- The Washington Times - Friday, June 5, 2009

Rock operas are difficult to create, challenging even the most imaginative musicians to fashion intricate story lines augmented by bombastic, theatrical music.

Once a fairly popular subgenre of rock ‘n’ roll, the rock opera has faded in recent memory, with few groups carrying the torch once held aloft by Pink Floyd, the Who and Rush.

So when Colin Meloy — lead singer and songwriter for the Decemberists — approached his band about recording a contemporary rock opera, no dissenting voices were raised.

Drummer John Moen says his fellow band members have grown accustomed to their leader’s unconventional ideas.

“We knew a rock opera was on his mind. He’d been thinking about it for a long time, although he originally wanted to make the project into a Broadway musical,” Mr. Moen says. “Everyone was up for the challenge, though, and we’ve gotten used to Colin’s desire to change things up.

“I think that’s one of the best reasons to be in the Decemberists. You never know what to expect,” Mr. Moen adds after a brief pause.

“The Hazards of Love” was released in March. Although the music pays homage to British folk and American rock, the plot is decidedly otherworldly, with fairy-tale creatures populating the list of characters. In keeping with the story’s theatrical ambience, characters are voiced by specific musicians, including the Decemberists’ own members and several guest vocalists.

The band will play the entire album during its summer tour.

Even so, don’t expect the Decemberists to take the stage in makeup and fairy-tale costumes.

“It’s a tough row to hoe,” Mr. Moen admits, “but we’ve chosen not to ‘overillustrate’ it. We’re taking along our own light show to create a nice ambience, but I don’t think anybody is going to act anything out.”

The Decemberists visit the Merriweather Post Pavilion in Columbia, Md., on Monday. Andrew Bird and Robyn Hitchcock also perform. Doors open at 7 p.m., and tickets start at $30.

Pair of Mavericks

After a 17-year hiatus, songwriters Chris Stamey and Peter Holsapple have resumed the partnership that once fueled the seminal music of the dB’s.

The North Carolina natives rose to minor prominence in the 1980s when their mutual affinity for the Beatles and the Kinks helped shape a series of smart, nuanced pop albums. Although the dB’s disbanded during the decade’s latter half, the two songwriters maintained a working relationship for several years. They later split ways after the recording of “Mavericks,” a collaborative album that furthered the pair’s fusion of jangling rock and collegiate pop.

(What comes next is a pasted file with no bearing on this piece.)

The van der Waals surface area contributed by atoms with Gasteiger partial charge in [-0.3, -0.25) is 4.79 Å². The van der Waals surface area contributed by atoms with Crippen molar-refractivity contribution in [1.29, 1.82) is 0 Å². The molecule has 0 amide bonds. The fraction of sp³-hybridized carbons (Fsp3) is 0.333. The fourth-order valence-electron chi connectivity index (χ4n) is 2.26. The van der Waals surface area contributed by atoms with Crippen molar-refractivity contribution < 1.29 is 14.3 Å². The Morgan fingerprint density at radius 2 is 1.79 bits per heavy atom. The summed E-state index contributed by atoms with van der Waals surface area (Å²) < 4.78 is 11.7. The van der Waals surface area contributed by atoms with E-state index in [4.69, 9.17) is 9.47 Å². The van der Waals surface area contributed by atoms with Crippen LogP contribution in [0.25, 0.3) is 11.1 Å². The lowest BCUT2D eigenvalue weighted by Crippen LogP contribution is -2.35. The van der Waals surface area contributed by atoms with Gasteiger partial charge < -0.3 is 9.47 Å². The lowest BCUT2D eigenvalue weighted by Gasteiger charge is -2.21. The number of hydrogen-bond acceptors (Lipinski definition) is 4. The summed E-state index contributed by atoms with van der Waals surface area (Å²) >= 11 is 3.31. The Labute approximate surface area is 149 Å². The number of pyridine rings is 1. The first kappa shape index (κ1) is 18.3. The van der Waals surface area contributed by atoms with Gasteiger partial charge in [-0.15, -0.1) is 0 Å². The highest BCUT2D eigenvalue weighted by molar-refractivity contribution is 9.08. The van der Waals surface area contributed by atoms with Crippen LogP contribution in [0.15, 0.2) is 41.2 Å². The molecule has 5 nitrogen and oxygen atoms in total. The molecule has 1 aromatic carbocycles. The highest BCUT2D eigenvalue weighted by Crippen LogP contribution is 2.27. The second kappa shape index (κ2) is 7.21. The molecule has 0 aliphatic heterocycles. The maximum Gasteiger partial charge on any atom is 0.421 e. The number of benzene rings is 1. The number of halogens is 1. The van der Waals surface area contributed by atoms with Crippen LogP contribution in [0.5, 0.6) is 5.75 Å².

Nearly two decades later, Mr. Stamey and Mr. Holsapple are refreshed, reinvigorated and reunited.

The duo’s new album, “Here and Now,” which the cover prints as “hERE aND nOW,” owes much of its existence to former R.E.M. manager Jefferson Holt, who encouraged the two musicians to rekindle their spark. At his suggestion, Mr. Stamey briefly joined Mr. Holsapple in New Orleans in 2005. They holed themselves up in Piety Street Studios, composing a wealth of new music in the process.

Mr. Stamey says the sessions were inspired, although bad weather ultimately cut them short. “We got a lot of good stuff going in a short amount of time, and we decided to ‘go for it.’ However, Hurricane Katrina went for it first.”

As wind, water and waves besieged New Orleans, the reunion was sidelined temporarily. Mr. Stamey returned to his Chapel Hill home, and Mr. Holsapple followed shortly thereafter. For the first time in years, the two were virtual neighbors. Buoyed by such proximity, they decided to launch the reunion once again.

Rather than writing new songs in a collaborative setting, however, the two brought their own compositions to the table. Songs were then poked and prodded, with special attention paid to the lyrics and arrangements.

“We ‘Beatled’ it a bit. We helped each other finish songs and lines,” Mr. Stamey says.

“Chris and I have only written a couple songs together in all the years we’ve been friends,” Mr. Holsapple explains. We are both somewhat self-sufficient, and we trust each other’s instincts when it comes to songwriting. It’s hard to be completely objective about songs you’ve written, though, so it helps to have a partner as savvy as Chris who can cast a less jaundiced eye on my songs.”

“Here and Now” will be released on Tuesday, one day after Mr. Stamey and Mr. Holsapple’s performance at the Iota Club & Cafe in Arlington. Although sporadic tour dates will keep them on the road all month, the two are working concurrently on a new dB’s album as well.

Mr. Stamey, who also runs the Modern Recording studio in Chapel Hill, says the dB’s project is progressing slowly but surely.

“We’re overburdened with songs at this point,” he says. “I think we have 17 in the works. Right now we don’t have any money to finish the dB’s record, though, and we don’t want to sign to a label. We are keeping our fingers crossed that we can fix that problem. We are open to angelic intervention.”

Chris Stamey and Peter Holsapple kick off their summer tour Monday at the Iota Club in Arlington. Tickets to the 8:30 p.m. performance are $15.

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